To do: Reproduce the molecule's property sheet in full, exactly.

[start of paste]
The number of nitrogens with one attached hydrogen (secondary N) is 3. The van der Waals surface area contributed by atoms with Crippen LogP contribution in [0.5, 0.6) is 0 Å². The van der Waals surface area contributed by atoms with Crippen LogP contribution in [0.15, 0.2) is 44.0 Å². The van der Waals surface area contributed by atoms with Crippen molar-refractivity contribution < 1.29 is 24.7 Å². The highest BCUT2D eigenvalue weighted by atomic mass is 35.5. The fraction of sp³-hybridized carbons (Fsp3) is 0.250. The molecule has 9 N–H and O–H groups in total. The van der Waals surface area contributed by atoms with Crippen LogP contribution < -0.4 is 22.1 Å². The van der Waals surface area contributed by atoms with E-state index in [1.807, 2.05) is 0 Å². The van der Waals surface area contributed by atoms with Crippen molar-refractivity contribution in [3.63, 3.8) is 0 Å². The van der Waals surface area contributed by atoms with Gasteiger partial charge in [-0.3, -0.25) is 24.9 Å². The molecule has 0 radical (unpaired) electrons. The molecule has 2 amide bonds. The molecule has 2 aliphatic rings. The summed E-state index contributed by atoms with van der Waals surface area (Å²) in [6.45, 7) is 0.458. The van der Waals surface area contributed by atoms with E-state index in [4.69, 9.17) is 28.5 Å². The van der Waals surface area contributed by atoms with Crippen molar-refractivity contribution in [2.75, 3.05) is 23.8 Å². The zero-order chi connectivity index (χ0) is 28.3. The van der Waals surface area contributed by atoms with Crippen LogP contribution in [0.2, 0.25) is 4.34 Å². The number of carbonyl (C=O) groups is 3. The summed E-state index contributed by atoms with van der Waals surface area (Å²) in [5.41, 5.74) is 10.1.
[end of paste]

The number of nitrogens with one attached hydrogen (secondary N) is 3. The van der Waals surface area contributed by atoms with Crippen LogP contribution in [0.5, 0.6) is 0 Å². The van der Waals surface area contributed by atoms with Crippen LogP contribution in [0.15, 0.2) is 44.0 Å². The van der Waals surface area contributed by atoms with Crippen molar-refractivity contribution < 1.29 is 24.7 Å². The highest BCUT2D eigenvalue weighted by atomic mass is 35.5. The fraction of sp³-hybridized carbons (Fsp3) is 0.250. The molecule has 9 N–H and O–H groups in total. The van der Waals surface area contributed by atoms with Crippen LogP contribution < -0.4 is 22.1 Å². The van der Waals surface area contributed by atoms with E-state index in [1.807, 2.05) is 0 Å². The van der Waals surface area contributed by atoms with Crippen molar-refractivity contribution in [3.63, 3.8) is 0 Å². The van der Waals surface area contributed by atoms with Gasteiger partial charge in [-0.3, -0.25) is 24.9 Å². The molecule has 0 radical (unpaired) electrons. The molecule has 2 amide bonds. The molecule has 2 aliphatic rings. The summed E-state index contributed by atoms with van der Waals surface area (Å²) in [6.45, 7) is 0.458. The van der Waals surface area contributed by atoms with E-state index in [4.69, 9.17) is 28.5 Å². The van der Waals surface area contributed by atoms with Crippen molar-refractivity contribution in [2.75, 3.05) is 23.8 Å². The zero-order chi connectivity index (χ0) is 28.3. The van der Waals surface area contributed by atoms with Crippen LogP contribution in [0.2, 0.25) is 4.34 Å². The number of carbonyl (C=O) groups is 3. The summed E-state index contributed by atoms with van der Waals surface area (Å²) in [5.41, 5.74) is 10.1.